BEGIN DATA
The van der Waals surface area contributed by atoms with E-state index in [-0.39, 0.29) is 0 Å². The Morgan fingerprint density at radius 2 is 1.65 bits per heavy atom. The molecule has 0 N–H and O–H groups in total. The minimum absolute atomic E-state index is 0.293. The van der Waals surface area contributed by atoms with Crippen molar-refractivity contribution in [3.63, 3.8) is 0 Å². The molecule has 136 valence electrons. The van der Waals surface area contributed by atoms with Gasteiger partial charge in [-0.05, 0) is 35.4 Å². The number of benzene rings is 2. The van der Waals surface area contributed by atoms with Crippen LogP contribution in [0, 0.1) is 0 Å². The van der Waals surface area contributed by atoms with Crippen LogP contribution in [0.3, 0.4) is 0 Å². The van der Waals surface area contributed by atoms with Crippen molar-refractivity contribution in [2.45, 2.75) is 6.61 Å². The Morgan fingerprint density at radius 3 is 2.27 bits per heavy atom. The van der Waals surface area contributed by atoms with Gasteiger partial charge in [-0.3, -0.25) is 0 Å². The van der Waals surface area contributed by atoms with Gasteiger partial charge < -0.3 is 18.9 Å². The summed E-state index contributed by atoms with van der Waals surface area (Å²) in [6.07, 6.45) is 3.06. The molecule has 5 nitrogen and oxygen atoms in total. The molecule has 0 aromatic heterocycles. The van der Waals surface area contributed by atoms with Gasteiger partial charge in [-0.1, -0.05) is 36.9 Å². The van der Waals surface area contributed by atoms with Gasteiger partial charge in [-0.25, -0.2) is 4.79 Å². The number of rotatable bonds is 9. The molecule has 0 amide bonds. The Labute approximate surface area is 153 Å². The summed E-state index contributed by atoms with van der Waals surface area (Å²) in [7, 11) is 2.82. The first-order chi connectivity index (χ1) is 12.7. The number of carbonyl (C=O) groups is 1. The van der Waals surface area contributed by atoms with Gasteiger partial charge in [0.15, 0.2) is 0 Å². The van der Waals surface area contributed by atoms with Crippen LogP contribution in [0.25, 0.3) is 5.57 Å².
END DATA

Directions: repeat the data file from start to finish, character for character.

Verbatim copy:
The van der Waals surface area contributed by atoms with E-state index in [-0.39, 0.29) is 0 Å². The Morgan fingerprint density at radius 2 is 1.65 bits per heavy atom. The molecule has 0 N–H and O–H groups in total. The minimum absolute atomic E-state index is 0.293. The van der Waals surface area contributed by atoms with Crippen molar-refractivity contribution in [3.63, 3.8) is 0 Å². The molecule has 136 valence electrons. The van der Waals surface area contributed by atoms with Gasteiger partial charge in [-0.05, 0) is 35.4 Å². The number of benzene rings is 2. The van der Waals surface area contributed by atoms with Crippen LogP contribution in [0, 0.1) is 0 Å². The van der Waals surface area contributed by atoms with Crippen LogP contribution in [0.3, 0.4) is 0 Å². The van der Waals surface area contributed by atoms with Crippen molar-refractivity contribution in [2.45, 2.75) is 6.61 Å². The Morgan fingerprint density at radius 3 is 2.27 bits per heavy atom. The van der Waals surface area contributed by atoms with Gasteiger partial charge in [-0.3, -0.25) is 0 Å². The van der Waals surface area contributed by atoms with Gasteiger partial charge < -0.3 is 18.9 Å². The summed E-state index contributed by atoms with van der Waals surface area (Å²) in [6.07, 6.45) is 3.06. The molecule has 5 nitrogen and oxygen atoms in total. The molecule has 0 aromatic heterocycles. The van der Waals surface area contributed by atoms with Gasteiger partial charge in [-0.1, -0.05) is 36.9 Å². The van der Waals surface area contributed by atoms with Gasteiger partial charge in [-0.25, -0.2) is 4.79 Å². The number of rotatable bonds is 9. The molecule has 0 amide bonds. The Labute approximate surface area is 153 Å². The summed E-state index contributed by atoms with van der Waals surface area (Å²) in [7, 11) is 2.82. The first-order chi connectivity index (χ1) is 12.7. The number of carbonyl (C=O) groups is 1. The van der Waals surface area contributed by atoms with Gasteiger partial charge in [0.15, 0.2) is 0 Å². The van der Waals surface area contributed by atoms with Crippen LogP contribution in [0.25, 0.3) is 5.57 Å².